Two-Spirit storyteller-healer spreads cultural sensitivity

Two-Spirit storyteller-healer spreads cultural sensitivity

SEATTLE, WA: Terry Tafoya will speak during local conference.

When Terry Tafoya was named the state of Washington’s official Native healer, he wasn’t real happy about it.

“In our community, when you go to someone and ask, ‘Are you a traditional healer?’ if they say yes they are, then they’re probably not. If you go to a person and say, ‘Are you a traditional healer?’ and they say, ‘I know a little bit,’ then they probably are.”

A Taos Pueblo and Warm Springs Indian, Tafoya feels better being referred to as a traditional storyteller. But healing is what he does.

With traditional “interpreters” on both sides of his family, Tafoya grew up in a culture rich in story. With a doctorate in educational psychology from the University of Washington, he still draws on those old stories in helping others find creative, alternative ways to deal with everything from grief to sexuality.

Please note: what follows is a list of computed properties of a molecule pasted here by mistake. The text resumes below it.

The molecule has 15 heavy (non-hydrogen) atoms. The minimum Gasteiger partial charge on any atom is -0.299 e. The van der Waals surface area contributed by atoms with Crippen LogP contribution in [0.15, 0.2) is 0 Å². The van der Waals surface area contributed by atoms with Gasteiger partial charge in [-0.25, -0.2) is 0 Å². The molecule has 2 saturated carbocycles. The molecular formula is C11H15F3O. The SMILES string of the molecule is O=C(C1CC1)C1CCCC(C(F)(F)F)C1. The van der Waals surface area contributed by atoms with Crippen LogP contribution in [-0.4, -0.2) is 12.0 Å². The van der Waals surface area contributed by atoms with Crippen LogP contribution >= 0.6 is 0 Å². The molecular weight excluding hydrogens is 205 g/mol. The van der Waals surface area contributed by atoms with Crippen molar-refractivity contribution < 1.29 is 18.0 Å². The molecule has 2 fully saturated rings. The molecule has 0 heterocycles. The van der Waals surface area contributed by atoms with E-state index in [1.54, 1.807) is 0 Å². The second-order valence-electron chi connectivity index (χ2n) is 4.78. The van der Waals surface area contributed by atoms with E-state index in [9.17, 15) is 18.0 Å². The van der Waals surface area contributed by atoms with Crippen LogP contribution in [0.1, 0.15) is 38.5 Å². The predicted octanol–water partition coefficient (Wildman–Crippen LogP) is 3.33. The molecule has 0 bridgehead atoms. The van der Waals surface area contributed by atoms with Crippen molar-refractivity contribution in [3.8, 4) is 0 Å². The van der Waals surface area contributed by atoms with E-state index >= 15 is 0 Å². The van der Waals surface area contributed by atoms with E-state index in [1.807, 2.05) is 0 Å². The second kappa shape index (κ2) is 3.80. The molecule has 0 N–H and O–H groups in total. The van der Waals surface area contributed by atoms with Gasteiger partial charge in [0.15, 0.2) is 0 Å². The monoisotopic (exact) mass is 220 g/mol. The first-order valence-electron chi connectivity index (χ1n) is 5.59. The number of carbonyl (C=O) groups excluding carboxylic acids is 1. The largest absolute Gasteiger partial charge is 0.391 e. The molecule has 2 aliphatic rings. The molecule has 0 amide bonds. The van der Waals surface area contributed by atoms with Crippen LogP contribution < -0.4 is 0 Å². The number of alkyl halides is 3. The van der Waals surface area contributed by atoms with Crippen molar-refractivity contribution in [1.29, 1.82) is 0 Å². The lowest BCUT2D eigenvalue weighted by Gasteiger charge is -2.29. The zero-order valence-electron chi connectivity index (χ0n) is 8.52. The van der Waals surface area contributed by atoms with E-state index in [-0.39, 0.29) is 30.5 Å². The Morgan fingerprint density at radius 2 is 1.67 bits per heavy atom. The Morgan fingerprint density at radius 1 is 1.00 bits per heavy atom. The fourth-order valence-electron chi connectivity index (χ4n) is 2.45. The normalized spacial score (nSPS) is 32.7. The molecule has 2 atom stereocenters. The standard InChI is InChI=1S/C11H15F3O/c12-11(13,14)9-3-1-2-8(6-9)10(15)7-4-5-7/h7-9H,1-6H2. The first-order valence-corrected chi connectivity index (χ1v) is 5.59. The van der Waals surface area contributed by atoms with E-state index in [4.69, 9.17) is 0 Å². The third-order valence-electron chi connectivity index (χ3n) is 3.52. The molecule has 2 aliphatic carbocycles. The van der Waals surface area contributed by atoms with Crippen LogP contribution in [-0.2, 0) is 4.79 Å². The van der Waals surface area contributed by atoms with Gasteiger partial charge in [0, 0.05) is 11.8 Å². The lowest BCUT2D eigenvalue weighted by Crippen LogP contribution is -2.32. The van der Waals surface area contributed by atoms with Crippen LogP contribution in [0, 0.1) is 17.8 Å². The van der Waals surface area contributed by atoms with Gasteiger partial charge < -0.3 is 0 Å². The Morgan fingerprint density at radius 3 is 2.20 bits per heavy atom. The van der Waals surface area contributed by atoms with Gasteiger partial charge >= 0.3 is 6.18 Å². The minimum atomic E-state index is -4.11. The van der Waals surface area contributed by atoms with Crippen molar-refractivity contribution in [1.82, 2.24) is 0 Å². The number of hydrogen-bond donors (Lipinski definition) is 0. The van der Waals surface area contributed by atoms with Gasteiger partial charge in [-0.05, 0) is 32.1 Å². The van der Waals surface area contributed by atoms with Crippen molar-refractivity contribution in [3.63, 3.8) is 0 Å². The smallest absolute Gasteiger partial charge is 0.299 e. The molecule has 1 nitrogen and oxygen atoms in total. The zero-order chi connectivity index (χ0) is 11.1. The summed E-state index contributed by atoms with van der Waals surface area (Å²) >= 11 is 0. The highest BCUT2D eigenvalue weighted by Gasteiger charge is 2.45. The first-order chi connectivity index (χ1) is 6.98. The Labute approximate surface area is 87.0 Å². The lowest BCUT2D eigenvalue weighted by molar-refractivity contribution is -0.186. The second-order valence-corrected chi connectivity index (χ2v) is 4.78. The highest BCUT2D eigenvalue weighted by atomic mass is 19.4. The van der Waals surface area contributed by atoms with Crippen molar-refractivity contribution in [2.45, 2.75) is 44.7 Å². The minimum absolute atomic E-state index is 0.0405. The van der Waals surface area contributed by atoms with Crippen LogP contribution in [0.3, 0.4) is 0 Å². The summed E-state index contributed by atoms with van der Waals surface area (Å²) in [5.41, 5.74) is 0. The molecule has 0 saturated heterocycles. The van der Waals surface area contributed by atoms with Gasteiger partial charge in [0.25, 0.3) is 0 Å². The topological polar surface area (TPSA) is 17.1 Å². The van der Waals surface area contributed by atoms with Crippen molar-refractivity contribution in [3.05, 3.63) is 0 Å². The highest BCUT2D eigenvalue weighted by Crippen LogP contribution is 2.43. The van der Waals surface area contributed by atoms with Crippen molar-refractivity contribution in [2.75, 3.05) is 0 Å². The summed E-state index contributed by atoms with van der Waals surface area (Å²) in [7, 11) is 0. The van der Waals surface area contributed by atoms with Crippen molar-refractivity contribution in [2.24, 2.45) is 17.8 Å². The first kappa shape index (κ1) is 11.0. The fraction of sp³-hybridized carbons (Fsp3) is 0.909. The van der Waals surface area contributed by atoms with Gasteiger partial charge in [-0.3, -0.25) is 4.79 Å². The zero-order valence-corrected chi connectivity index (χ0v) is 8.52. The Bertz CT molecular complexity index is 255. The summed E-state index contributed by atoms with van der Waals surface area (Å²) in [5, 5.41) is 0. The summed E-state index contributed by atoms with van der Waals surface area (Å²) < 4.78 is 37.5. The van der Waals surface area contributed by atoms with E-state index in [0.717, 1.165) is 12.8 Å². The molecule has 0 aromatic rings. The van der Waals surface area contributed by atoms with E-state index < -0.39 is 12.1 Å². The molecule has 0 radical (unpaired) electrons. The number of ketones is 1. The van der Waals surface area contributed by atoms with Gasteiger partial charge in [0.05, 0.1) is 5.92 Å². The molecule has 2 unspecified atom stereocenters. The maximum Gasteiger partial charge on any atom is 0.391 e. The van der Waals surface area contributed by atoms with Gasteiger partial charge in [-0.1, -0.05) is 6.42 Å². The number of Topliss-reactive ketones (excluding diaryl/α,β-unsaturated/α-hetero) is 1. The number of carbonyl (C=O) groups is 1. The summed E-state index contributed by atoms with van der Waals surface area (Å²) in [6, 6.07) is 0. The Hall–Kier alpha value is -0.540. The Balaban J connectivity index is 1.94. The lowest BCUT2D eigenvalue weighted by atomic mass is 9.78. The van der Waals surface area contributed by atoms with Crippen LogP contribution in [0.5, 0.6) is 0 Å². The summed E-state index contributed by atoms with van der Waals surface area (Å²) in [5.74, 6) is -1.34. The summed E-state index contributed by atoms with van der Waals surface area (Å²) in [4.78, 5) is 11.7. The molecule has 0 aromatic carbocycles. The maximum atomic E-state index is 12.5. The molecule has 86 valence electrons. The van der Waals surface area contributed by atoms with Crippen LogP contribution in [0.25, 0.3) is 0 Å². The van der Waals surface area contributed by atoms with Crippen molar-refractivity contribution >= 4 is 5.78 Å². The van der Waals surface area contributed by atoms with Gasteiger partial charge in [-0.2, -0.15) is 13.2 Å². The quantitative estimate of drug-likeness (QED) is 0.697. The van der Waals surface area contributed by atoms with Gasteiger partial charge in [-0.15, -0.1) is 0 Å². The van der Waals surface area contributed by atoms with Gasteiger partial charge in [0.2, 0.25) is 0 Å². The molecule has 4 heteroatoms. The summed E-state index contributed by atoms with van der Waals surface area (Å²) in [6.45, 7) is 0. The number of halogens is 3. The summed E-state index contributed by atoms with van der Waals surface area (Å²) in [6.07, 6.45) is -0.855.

Tafoya’s use of ritual, ceremony, story and humor has taken him to people and places all over the world in need of his kind of medicine. And it’s bringing him here this weekend as part of “Our Role and Commitment in a Changing World,” a conference put together by the National Association of Social Workers Alaska Chapter. He’ll be giving a public talk, “Power, Politics and Passion: Cross-Cultural Issues of Sexuality,” an overview of how American concepts of sexuality and “disorders of desire” influence privacy, public opinion and choice.